27 July 2015, NYT: Turkey Agrees to More Aggressively Counter ISIS Along Its Border
24 July 2015, NYT: U.S. Jets to Use Turkish Bases in War on ISIS
JULY 29, 2015
Turkey Escalates Airstrikes on Kurdish Targets in Northern Iraq
By CEYLAN YEGINSU
ISTANBUL -- Turkey stepped up its offensive against Kurdish militias in northern Iraq early Wednesday, pounding targets in six locations from the air, officials said.
The Iraqi government condemned the airstrikes, calling them "a dangerous escalation and an assault on Iraqi sovereignty."
Turkish officials said the airstrikes were carried out in response to a string of terrorist attacks in Turkey by militants of the Kurdistan Workers' Party, or P.K.K., a separatist group that waged a 30-year insurgency against Turkish rule. The office of Prime Minister Ahmet Davutoglu said in a written statement that the strikes on Wednesday were against shelters, depots and caves used as hide-outs by the group. No information was released concerning casualties.
The P.K.K. reached a cease-fire agreement with the Turkish government two years ago, but that tenuous peace has fallen apart in recent weeks. The government says that the group has refused to disarm and that it has carried out a series of attacks since the parliamentary elections on June 7,  when Kurdish candidates made a strong showing.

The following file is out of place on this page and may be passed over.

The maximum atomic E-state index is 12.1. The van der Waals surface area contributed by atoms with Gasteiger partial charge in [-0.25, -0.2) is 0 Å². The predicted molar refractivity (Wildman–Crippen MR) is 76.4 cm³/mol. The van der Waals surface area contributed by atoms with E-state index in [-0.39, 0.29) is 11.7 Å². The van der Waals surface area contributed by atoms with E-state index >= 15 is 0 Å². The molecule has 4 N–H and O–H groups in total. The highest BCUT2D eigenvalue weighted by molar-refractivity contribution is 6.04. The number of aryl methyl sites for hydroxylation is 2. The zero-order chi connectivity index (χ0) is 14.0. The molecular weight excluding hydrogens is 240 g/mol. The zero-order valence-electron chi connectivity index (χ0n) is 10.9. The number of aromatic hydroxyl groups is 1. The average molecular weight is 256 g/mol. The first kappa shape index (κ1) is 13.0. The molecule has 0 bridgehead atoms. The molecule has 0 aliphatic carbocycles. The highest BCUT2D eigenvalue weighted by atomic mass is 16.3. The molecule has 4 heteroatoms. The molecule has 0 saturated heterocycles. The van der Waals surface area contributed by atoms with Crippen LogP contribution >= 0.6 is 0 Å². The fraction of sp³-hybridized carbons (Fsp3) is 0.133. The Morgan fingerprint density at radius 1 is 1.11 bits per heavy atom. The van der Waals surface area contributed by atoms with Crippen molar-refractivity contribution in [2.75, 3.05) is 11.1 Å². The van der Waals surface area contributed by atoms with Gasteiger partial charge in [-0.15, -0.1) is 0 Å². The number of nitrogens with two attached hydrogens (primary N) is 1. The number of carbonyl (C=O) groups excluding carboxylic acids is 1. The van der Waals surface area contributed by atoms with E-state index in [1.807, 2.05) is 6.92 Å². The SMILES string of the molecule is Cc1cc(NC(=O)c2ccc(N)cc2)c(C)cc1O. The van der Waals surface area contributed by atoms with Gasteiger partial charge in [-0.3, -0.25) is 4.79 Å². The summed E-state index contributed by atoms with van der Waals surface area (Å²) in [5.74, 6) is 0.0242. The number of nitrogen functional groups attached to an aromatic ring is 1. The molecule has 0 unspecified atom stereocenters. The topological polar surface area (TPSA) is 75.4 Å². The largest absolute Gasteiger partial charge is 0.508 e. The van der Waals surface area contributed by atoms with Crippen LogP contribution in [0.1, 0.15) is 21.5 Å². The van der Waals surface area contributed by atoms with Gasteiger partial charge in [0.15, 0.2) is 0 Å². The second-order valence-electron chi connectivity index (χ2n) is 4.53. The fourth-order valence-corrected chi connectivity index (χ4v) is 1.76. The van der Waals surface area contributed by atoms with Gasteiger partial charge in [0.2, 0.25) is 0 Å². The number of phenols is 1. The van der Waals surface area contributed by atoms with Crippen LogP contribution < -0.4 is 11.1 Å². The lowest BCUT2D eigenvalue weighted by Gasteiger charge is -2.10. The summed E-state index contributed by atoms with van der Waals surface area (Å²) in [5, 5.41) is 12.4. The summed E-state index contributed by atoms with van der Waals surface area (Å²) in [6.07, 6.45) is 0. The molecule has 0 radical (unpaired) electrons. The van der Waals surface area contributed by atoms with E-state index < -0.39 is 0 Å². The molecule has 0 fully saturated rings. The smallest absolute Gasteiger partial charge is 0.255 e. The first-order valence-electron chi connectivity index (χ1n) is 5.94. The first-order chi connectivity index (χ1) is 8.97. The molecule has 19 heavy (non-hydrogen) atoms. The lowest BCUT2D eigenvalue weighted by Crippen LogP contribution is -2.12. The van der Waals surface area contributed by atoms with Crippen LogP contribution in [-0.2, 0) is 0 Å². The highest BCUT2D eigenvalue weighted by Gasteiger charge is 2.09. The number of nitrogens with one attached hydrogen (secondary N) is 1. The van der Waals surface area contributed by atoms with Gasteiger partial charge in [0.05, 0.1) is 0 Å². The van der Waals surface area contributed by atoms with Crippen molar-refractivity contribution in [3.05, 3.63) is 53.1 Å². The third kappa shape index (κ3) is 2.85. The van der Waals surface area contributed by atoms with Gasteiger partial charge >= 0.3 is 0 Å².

On Tuesday, Recep Tayyip Erdogan, the president of Turkey, said it was impossible to continue a peace process with the militants while they threatened national unity and brotherhood. He called on Parliament to deny immunity from prosecution  to any lawmakers linked to terrorist groups, a remark seen as a threat to Kurdish lawmakers.
Turkey agreed last week  to take a more active role in the American-led coalition's fight against the Islamic State,  the Sunni Arab militant group that has seized large areas of Syria and Iraq. But Turkey's air campaign since then has mainly been directed at the P.K.K.,  and the bombing raids it began on Friday effectively ended the cease-fire.
The possibility of retaliatory attacks by the P.K.K. prompted a warning from the German Foreign Ministry on Wednesday, saying that the underground rail network and bus stops in Istanbul could be targets, Reuters reported.
Mr. Davutoglu said Turkey would keep bombing the Kurdish militants as long as the militants threatened violence. "If we have one martyr, we will continue all operations on that organization that ordered the attack," Mr. Davutoglu told members of his governing party in a speech on Wednesday.